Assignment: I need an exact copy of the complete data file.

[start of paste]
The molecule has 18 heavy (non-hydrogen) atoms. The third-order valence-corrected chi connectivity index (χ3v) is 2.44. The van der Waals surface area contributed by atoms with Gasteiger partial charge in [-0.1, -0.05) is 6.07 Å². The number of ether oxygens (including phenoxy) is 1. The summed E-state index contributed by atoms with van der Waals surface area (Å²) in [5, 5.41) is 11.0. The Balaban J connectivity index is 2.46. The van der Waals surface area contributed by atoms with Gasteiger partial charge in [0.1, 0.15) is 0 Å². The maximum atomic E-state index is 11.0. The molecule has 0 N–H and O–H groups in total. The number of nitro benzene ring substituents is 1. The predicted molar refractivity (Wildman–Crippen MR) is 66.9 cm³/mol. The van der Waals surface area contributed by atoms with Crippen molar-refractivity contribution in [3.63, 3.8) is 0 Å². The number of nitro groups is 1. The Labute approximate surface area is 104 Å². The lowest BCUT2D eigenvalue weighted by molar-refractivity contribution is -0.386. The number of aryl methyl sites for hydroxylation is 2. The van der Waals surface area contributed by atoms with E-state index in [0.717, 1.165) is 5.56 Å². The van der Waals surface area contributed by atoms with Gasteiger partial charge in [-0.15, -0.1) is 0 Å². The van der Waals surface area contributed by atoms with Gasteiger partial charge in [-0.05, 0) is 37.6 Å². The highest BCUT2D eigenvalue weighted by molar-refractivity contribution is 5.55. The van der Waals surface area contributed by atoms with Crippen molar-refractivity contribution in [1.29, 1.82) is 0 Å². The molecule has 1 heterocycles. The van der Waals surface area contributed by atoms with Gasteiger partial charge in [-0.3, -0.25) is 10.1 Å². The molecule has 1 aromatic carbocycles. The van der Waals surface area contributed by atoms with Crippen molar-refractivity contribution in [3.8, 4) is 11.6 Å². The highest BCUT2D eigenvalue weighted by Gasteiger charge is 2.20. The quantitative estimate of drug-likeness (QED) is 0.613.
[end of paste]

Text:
The molecule has 18 heavy (non-hydrogen) atoms. The third-order valence-corrected chi connectivity index (χ3v) is 2.44. The van der Waals surface area contributed by atoms with Gasteiger partial charge in [-0.1, -0.05) is 6.07 Å². The number of ether oxygens (including phenoxy) is 1. The summed E-state index contributed by atoms with van der Waals surface area (Å²) in [5, 5.41) is 11.0. The Balaban J connectivity index is 2.46. The van der Waals surface area contributed by atoms with Gasteiger partial charge in [0.1, 0.15) is 0 Å². The maximum atomic E-state index is 11.0. The molecule has 0 N–H and O–H groups in total. The number of nitro benzene ring substituents is 1. The predicted molar refractivity (Wildman–Crippen MR) is 66.9 cm³/mol. The van der Waals surface area contributed by atoms with Crippen molar-refractivity contribution in [3.63, 3.8) is 0 Å². The number of nitro groups is 1. The Labute approximate surface area is 104 Å². The lowest BCUT2D eigenvalue weighted by molar-refractivity contribution is -0.386. The number of aryl methyl sites for hydroxylation is 2. The van der Waals surface area contributed by atoms with E-state index in [0.717, 1.165) is 5.56 Å². The van der Waals surface area contributed by atoms with Gasteiger partial charge in [-0.15, -0.1) is 0 Å². The van der Waals surface area contributed by atoms with Gasteiger partial charge in [-0.05, 0) is 37.6 Å². The highest BCUT2D eigenvalue weighted by molar-refractivity contribution is 5.55. The van der Waals surface area contributed by atoms with Crippen molar-refractivity contribution in [1.29, 1.82) is 0 Å². The molecule has 1 heterocycles. The van der Waals surface area contributed by atoms with Gasteiger partial charge in [-0.3, -0.25) is 10.1 Å². The molecule has 1 aromatic carbocycles. The van der Waals surface area contributed by atoms with Crippen molar-refractivity contribution in [3.8, 4) is 11.6 Å². The highest BCUT2D eigenvalue weighted by Gasteiger charge is 2.20. The quantitative estimate of drug-likeness (QED) is 0.613.